World Wide Wednesday: Greenways, maps, and a railway run by children

Each week we will be focusing on blogs from around the world dealing specifically with urban environments. We’ll be on the lookout for websites outside the country that approach themes related to urban experiences and issues.

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• The National Council of Research in Rome is generating innovative ideas on city building by looking at the urban environment through the eyes of children. As explained on The Polis Blog, the City of Children project works with cities across Italy, Spain and Argentina to change the way municipal policy is created by “engaging children as parameters and as guarantors of the needs of all citizens.”

• Why does a 1-mile long greenway in the middle of Boston remain “a placeless desert” on the nicest days of the year?  The Boston Globe’s Architecture critic unpacks why the city’s Kennedy Greenway fails to attract visitors and muses on what can be done to improve its future.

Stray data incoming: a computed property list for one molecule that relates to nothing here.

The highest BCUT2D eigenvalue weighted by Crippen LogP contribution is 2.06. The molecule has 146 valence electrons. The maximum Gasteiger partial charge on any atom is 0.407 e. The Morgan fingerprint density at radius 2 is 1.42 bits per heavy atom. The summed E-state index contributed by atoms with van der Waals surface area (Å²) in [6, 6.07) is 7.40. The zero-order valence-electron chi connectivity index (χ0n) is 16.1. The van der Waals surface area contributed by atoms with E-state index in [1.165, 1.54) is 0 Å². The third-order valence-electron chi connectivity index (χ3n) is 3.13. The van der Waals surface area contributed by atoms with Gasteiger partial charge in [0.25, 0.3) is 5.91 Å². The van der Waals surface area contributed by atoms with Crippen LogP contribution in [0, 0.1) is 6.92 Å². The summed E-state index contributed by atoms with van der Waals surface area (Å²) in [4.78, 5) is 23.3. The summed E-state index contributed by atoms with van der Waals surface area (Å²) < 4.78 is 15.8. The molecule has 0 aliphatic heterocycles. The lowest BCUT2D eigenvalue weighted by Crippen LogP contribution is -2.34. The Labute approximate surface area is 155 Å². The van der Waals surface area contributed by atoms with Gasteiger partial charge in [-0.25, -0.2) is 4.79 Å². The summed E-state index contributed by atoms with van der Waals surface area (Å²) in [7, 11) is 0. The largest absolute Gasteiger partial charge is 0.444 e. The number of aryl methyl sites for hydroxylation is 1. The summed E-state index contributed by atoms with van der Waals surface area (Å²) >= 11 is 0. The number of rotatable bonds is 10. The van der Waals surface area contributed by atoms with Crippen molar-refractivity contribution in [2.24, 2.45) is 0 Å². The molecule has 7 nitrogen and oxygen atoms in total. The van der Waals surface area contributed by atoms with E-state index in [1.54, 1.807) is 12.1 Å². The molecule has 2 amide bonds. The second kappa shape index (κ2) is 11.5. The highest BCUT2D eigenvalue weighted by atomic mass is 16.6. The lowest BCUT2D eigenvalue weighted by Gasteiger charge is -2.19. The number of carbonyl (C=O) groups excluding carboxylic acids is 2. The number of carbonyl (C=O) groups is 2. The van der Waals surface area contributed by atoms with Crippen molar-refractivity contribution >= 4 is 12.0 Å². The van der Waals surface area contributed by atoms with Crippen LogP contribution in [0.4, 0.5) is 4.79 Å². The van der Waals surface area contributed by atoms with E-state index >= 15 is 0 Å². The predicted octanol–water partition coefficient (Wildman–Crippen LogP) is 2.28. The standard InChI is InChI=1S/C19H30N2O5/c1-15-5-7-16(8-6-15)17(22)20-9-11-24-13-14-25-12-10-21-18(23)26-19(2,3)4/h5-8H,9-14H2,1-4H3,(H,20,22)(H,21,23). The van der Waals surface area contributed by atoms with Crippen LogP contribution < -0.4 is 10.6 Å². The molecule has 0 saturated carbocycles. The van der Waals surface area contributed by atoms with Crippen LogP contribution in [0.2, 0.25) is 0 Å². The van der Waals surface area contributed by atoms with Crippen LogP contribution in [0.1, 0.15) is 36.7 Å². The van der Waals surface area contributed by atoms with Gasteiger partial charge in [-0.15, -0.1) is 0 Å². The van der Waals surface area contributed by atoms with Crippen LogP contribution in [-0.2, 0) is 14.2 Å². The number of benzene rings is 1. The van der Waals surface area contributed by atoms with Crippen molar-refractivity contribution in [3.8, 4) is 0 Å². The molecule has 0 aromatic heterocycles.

• Moving from an example of poor public space design to some of the world’s best–the American Society of Landscape Architects (ASLA) has announced the winners of its 2010 Professional Awards. Profiles of the 49 winning projects are up on the ASLA website. This year’s winner in the General Design category is Shanghai’s “Houtan Park”.  Built in preparation for the 2010 World Expo, the park has turned a former brownfield site into a “regenerative living landscape on Shanghai’s Huangpu Riverfront” complete with a working wetland, ecological flood control, and urban agriculture .

Wired’s Autopia Blog looks at the unusual staff of a railway company in former Warsaw Pact countries: children. The Children’s Railway, begun in the 1930s to prepare teenagers for future careers in the railroad industry, continues to be operated entirely by staff between the ages of 10 and 14.

• A feature on the BBC entitled the “Beauty of Maps” looks at the history of cartography.

photo of worker on Children’s Railway by Bolshakov

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